Sunday, July 12, 2015

Small House, Big Suitcase

"Are they moving closer to one another? Or further away?" She asked.
"That is a haunting question," he replied.

There is no way to ever experience everything we want to do in this life. There is a cap on our experiences. In deciding what is important, what fills us, what we want to risk, we have to make decisions about how we want to live our lives. What is worth gaining and what is worth losing and what is better left untouched? Where do we channel our energy and when do we rest? How do we spend our money and what gets saved? And, ultimately, how do we spend the precious moments of our lives?

As a child, my mom would pack my siblings and I into our van drive us nine hours from Maryland to Massachusetts every summer. We would arrive at a small beach cottage in Duxbury, MA. It was a space that held decades of memories for our family, memories that were being built long before us. The rocky beaches, the sandy steps, the loft with the splintered and thick wooden latter, and the sound of the ocean. This cottage held an energy that lives in my bones and is released every time we pulled into the gravel driveway.

Family was the centered of those trips to Duxbury, but family always meant something broad and vast for us growing up. Family was who you loved, who you shared meals with, who you laughed and cried in the arms of. Holidays and vacations were filled with family, people, that we loved. People that knew us and shared spaces together. Not because we were related necessarily, but because we loved each other too much to not share those spaces with one another.

As years passed, that cottage became something of a refuge for us, and for others. We flocked there to relax and reflect and to enjoy the sun and sand. The love felt amongst and between souls in that space is unlike anything I have experienced anywhere else in my life. The door was always unlocked, everyone was always welcomed, and even the messiest life situation was accepted and embraced on that sandy back deck. Long walks down to the jetty meant real conversations and honest hearts revealed. Travels to the Powder Point Bridge meant discussions that cradled our deepest fears.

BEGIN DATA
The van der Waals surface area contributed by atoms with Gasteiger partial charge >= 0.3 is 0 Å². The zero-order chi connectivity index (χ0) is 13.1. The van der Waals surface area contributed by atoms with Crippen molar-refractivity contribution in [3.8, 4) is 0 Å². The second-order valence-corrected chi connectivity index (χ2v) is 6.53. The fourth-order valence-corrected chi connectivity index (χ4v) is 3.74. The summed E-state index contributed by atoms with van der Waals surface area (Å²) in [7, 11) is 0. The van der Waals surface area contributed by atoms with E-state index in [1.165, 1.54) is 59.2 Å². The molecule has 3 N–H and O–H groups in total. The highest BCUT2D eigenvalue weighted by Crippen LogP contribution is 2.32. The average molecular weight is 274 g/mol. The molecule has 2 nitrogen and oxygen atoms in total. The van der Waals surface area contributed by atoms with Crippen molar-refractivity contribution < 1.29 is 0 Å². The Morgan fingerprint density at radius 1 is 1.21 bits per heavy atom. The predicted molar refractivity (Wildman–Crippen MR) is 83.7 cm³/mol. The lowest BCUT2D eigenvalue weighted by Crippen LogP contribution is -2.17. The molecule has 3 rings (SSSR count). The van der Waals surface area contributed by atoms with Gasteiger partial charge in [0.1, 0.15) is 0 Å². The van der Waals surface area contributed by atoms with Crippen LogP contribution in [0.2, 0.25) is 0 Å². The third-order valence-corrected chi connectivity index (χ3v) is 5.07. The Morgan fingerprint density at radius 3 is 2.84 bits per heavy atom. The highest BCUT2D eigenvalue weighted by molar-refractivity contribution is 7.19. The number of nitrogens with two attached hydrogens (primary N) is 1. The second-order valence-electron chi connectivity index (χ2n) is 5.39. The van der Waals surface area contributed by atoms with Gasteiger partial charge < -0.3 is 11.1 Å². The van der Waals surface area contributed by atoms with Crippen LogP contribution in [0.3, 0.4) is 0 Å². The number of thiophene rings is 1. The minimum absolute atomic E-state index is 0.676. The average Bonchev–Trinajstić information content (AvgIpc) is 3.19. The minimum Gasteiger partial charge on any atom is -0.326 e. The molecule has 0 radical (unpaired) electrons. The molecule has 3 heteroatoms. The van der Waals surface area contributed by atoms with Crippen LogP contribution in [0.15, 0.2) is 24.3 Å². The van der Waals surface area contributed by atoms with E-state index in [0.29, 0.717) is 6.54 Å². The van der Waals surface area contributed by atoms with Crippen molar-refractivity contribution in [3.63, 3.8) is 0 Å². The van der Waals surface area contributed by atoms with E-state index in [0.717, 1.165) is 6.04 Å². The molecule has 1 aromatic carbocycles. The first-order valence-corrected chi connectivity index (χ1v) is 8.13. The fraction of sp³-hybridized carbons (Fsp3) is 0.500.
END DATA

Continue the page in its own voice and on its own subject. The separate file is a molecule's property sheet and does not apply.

This cottage, this beach, these people and memories are rooted in me so deeply that I cannot help but know this place nurtured important truths I now know about myself. Marian, a beautiful family friend and neighbor to us, was one of my favorite people to be around at the cottage. A fierce Irish woman, not unfamiliar to adversity, has a soul I have always been pulled towards. Unique in her views of partnership and relationships, I would watch her and her partner, Dave, and often wonder how two people could love one another so deeply, yet never get married (or even move in together). Their partnership was a beautiful balance of everything they protected about their individual lives and everything they desperately wanted to share with one another. Untraditional in every way, yet so simple and beautiful to watch.

Marian loved to travel. She was a woman on the move. I remember gazing at her many souvenirs in her small house in Plymouth, wondering what it felt like to go to these magical places around the world. The tiny, one bedroom home she had made for herself on the first floor of a classic New England duplex, my heart felt rich when I entered this space. Marian, boisterous and bold always, was accused to saying, "Small house, big suitcase. That is the only way I want to live." I remember the first time I heard her say this. I remember knowing in my bones that this would be my driving philosophy in life, even as a child. The restlessness I felt, the need for adventure, the curiosity and wonder that came from being in a completely new place and disrupting my routine- this was what I wanted to chase.

I have started to feel what it is like to feed that restless nature I have with travel and new experiences. Moving from one location to another, traveling solo and with friends, meeting new people, and discovering smaller corners of the world that may go unnoticed. These experiences are energizing for me, they drive a passion and need I have that can't be quieted or tamed by standing still. Staying in one place is exhausting. Moving, that is the state I want to be in constantly.

So as I return to Duxbury this year, I reflect on the legacy this small space holds for my family. It will be the last year we gather in this house, as next year it will no longer be ours. The cottage will be passed on to new owners, new families, and primed for new memories to be built. Heavy hearted, I walk that beach for the last time and stand on that deck knowing a view that was a permanent part of my childhood is now ending.

And then I will pack my suitcase and keep moving.